WTBS petitioned for the rights to produce a locally-originated broadcast of the 1982 National League Championship Series, played between the Braves and the St. Louis Cardinals. Following a decision from U.S. Court of Appeals in Philadelphia, Major League Baseball blocked them from doing so on grounds that as a cable superstation, TBS could not have a nationwide telecast competing with the network coverage of the NLCS, which was carried that year by ABC. Following the 1983 season, Major League Baseball no longer permitted local television stations from producing their own League Championship Series broadcasts (the games were already seen over-the-air anyway).
In 1997, TBS began to collect subscriber fees directly from cable operators, effectively making the national feed operating under the conventions of a basic cable network, though still technically a superstation. In exchange, TBS began to lease advertising slots to cable operators to carry local commercials; as a result the channel began to broadcast fewer Atlanta Braves season games to a national audience.
In 2003, Braves games on TBS began to undergo significant change for the first time in many years. They let Don Sutton and Joe Simpson be the lead commentators while longtime play-by-play men Skip Caray and Pete Van Wieren had their roles cut back. The slogan Braves Baseball on TBS was replaced by Major League Baseball on TBS. After the All-Star Break, TBS brought back Skip and Pete to work with the two analysts while in the following year, the title reverted back to Braves Baseball on TBS.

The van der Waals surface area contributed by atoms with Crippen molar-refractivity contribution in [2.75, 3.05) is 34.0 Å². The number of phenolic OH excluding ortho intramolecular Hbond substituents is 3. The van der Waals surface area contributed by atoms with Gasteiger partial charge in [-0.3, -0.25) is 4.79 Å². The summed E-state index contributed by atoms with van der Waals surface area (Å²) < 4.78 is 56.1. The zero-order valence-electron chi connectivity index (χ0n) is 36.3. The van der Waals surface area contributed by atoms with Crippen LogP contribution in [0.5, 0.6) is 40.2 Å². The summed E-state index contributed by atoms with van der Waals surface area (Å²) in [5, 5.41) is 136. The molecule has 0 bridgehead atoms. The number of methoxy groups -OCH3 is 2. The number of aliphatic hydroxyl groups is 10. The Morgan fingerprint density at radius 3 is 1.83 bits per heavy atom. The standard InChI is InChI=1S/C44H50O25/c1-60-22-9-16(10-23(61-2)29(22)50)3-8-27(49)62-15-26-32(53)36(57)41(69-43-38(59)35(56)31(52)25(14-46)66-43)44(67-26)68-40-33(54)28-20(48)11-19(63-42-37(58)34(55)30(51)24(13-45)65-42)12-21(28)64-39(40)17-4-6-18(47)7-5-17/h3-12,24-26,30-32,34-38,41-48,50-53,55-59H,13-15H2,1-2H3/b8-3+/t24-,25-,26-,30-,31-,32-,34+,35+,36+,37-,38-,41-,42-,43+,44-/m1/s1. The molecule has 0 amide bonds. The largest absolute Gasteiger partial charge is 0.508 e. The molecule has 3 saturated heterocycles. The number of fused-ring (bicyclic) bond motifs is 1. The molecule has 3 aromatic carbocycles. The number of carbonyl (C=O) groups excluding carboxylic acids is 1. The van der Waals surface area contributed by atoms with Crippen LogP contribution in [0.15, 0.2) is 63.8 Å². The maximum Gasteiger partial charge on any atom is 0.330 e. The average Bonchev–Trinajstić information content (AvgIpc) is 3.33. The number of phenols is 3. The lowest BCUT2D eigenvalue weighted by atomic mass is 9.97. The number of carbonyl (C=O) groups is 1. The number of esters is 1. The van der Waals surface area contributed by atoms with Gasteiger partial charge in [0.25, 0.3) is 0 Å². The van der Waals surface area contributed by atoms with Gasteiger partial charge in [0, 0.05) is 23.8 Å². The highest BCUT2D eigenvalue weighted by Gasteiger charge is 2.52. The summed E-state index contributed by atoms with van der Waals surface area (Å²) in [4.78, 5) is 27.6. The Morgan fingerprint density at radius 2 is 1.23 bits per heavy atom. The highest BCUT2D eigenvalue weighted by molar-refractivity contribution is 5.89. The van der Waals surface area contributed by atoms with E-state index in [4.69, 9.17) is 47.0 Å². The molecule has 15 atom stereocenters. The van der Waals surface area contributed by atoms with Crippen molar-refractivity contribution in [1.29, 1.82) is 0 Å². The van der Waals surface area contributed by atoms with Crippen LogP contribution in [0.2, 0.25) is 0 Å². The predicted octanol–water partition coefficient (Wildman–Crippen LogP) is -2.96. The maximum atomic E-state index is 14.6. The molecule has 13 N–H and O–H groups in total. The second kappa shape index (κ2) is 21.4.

These changes reflected increased rights fee payments to Major League Baseball. In turn, national sponsors could fulfill their advertising commitments by purchasing ads on TBS, in addition to ESPN or Fox.
Braves TBS Xtra 
Starting in 2004, some TBS telecasts (mostly Fridays or Saturdays) became more enhanced. The network decided to call it Braves TBS Xtra, which Braves broadcaster Skip Caray would refer to simply as "one of those super duper telecasts".
Enhancements included catcher cam, Xtra Motion showing the type of pitch and movement, and also leadOff Line. Often, there would be a guest analyst in the booth and features with inside access to players were also shown.
While just carrying 70 Braves games on TBS, TBS sold Turner South to Fox Sports, and let them keep the games (Turner South had been carrying games in order to ensure wide distribution in the Southeast). After that, the FSN South broadcasters did all Turner South Telecasts, which was renamed SportSouth later in the year to distinguish it from FSN South. FSN South's 25 game package (usually on Wednesdays) is a vestige of its days as the former SportSouth (launched by Turner), as well as a means to ensure that ESPN's game would generally be the only one seen nationwide on Wednesdays without subscribing to MLB Extra Innings. With the decision to allow FSN to broadcast over 85 games, TBS was no longer the Braves' primary broadcaster. Coupled with the impending sale of the team, Pete Van Wieren said, "It's like an end of an era." At the end of the 2006 season, Turner Sports decided not to renew analyst Don Sutton's contract with the network, while Ron Gant joined FSN South/SportSouth on a full-time basis, meaning that Joe Simpson would be the main analyst for all Braves telecasts.
2007 and beyond